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The 2017 Dirty Dozen: Strawberries, Spinach Top EWG's List of Pesticides in Produce
Strawberries remain at the top of the Dirty Dozen™ list of the EWG Shopper's Guide to Pesticides in Produce™, with spinach jumping to second place in the annual ranking of conventionally grown produce with the most pesticide residues.
EWG's analysis of tests by the U.S. Department of Agriculture found that nearly 70 percent of samples of 48 types of conventional produce were contaminated with residues of one or more pesticides. USDA researchers found a total of 178 different pesticides and pesticide breakdown products on the thousands of produce samples they analyzed. The pesticide residues remained on fruits and vegetables even after they were washed and, in some cases, peeled.
"If you don't want to feed your family food contaminated with pesticides, the EWG Shopper's Guide helps you make smart choices, whether you're buying conventional or organic produce. Eating plenty of fruits and vegetables is essential no matter how they're grown, but for the items with the heaviest pesticide loads, we urge shoppers to buy organic. If you can't buy organic, the Shopper's Guide will steer you to conventionally grown produce that is the lowest in pesticides," said Sonya Lunder, an EWG senior analyst.
Lunder said it's particularly important to reduce young children's exposures to pesticides. The pesticide industry and chemical agriculture maintain that pesticides on produce are nothing to worry about, but doctors and scientists strongly disagree.
"Even low levels of pesticide exposure can be harmful to infants, babies and young children, so when possible, parents and caregivers should take steps to lower children's exposures to pesticides while still feeding them diets rich in healthy fruits and vegetables. EWG's guide can help by giving consumers easy-to-use advice when shopping for their families," said Dr. Philip Landrigan of the Mt. Sinai School of Medicine.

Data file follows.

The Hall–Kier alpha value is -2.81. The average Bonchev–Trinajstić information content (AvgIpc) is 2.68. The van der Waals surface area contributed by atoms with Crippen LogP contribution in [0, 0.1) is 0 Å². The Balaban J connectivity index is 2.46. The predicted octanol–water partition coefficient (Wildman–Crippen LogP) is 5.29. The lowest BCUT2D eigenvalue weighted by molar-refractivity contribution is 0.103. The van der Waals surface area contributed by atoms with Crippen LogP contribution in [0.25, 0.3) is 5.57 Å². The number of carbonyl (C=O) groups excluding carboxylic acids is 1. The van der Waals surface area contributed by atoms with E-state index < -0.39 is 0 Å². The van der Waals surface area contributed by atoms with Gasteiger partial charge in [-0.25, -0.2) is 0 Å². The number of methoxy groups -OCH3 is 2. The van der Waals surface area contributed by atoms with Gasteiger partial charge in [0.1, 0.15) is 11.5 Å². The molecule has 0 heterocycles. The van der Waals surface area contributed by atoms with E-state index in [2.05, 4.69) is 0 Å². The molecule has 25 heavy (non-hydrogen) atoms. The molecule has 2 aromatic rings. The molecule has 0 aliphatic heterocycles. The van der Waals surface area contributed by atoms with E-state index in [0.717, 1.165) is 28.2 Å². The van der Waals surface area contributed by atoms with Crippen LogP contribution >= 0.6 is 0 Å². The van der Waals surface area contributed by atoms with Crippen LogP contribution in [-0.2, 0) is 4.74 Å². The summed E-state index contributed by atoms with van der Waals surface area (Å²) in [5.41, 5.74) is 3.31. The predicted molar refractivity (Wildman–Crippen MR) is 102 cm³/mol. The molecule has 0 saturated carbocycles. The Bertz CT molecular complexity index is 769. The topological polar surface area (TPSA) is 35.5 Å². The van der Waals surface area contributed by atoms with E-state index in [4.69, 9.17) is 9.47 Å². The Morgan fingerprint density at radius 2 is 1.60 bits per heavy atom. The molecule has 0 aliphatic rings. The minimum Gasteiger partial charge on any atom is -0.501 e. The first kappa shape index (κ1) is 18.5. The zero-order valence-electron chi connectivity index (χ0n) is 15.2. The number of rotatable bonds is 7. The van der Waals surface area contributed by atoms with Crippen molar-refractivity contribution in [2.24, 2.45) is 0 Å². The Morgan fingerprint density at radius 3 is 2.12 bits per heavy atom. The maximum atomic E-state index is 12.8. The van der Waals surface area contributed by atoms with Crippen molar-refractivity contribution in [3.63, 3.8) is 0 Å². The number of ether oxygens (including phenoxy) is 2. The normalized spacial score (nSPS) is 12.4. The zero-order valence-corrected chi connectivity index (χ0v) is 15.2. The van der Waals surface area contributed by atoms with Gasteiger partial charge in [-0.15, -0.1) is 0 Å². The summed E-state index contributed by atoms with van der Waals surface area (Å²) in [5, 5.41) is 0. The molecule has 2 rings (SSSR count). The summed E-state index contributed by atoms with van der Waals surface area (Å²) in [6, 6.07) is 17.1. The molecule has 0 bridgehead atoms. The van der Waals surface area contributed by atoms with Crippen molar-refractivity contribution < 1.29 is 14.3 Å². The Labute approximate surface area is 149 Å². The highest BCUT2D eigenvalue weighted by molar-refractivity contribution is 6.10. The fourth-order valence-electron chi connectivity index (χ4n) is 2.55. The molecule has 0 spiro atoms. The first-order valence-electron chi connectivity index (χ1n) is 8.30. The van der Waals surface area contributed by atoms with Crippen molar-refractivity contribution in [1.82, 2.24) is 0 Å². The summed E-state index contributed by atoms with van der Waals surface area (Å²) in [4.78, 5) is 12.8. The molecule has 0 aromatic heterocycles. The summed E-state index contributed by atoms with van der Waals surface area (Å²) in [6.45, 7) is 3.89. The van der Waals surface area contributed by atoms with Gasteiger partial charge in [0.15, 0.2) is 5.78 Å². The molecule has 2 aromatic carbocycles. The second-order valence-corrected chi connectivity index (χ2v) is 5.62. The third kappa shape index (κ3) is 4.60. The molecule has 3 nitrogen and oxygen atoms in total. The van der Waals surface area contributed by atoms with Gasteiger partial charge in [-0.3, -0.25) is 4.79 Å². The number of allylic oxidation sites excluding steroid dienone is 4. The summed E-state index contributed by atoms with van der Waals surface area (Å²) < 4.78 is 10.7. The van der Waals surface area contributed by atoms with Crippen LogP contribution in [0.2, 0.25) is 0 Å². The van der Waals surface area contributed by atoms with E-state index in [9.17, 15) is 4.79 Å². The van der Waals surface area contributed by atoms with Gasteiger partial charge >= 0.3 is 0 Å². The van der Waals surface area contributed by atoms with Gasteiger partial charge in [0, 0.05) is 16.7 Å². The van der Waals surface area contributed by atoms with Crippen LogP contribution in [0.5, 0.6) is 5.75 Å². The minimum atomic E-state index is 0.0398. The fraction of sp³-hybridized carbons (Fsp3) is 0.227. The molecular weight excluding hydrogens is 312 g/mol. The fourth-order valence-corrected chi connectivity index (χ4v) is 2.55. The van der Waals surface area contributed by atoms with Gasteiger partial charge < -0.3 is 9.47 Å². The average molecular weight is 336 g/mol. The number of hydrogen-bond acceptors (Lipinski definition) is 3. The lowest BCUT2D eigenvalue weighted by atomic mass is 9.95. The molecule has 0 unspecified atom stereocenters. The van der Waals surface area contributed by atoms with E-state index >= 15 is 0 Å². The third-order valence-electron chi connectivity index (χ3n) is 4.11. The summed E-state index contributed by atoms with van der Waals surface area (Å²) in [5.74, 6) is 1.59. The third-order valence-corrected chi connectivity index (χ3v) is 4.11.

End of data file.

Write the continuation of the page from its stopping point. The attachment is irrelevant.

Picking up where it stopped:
Landrigan, Dean of Global Health and Director of the Children's Environmental Health Center at Mt. Sinai, was the principal author of a landmark 1993 National Academy of Sciences study, Pesticides in the Diets of Infants and Children. The study led to enactment of the 1996 Food Quality Protection Act that set safety standards for pesticides on foods.
For the Dirty Dozen list, EWG singled out produce with the highest loads of pesticide residues. In addition to strawberries and spinach, this year's list includes nectarines, apples, peaches, celery, grapes, pears, cherries, tomatoes, sweet bell peppers and potatoes.
Each of these foods tested positive for a number of different pesticide residues and contained higher concentrations of pesticides than other produce. Pears and potatoes were new additions to the Dirty Dozen, displacing cherry tomatoes and cucumbers from last year's list.
- Nearly all samples of strawberries, spinach, peaches, nectarines, cherries and apples tested positive for residue of at least one pesticide.
- The most contaminated sample of strawberries had 20 different pesticides.
- Spinach samples had an average of twice as much pesticide residue by weight than any other crop. Three-fourths of spinach samples had residues of a neurotoxic pesticide banned in Europe for use on food crops - it's part of a class of pesticides that recent studies link to behavioral disorders in young children.
By contrast, EWG's Clean Fifteen™ list of produce least likely to contain pesticide residues includes sweet corn, avocados, pineapples, cabbage, onions, frozen sweet peas, papayas, asparagus, mangoes, eggplant, honeydew melon, kiwis, cantaloupe, cauliflower and grapefruit. Relatively few pesticides were detected on these foods and tests found low total concentrations of pesticide residues on them.
"From the surge in sales of organic food year after year, it's clear that consumers would rather eat fruits and vegetables grown without synthetic pesticides. But sometimes an all-organic diet is not an option, so they can use the Shopper's Guide to choose a mix of conventional and organic produce,” said Lunder.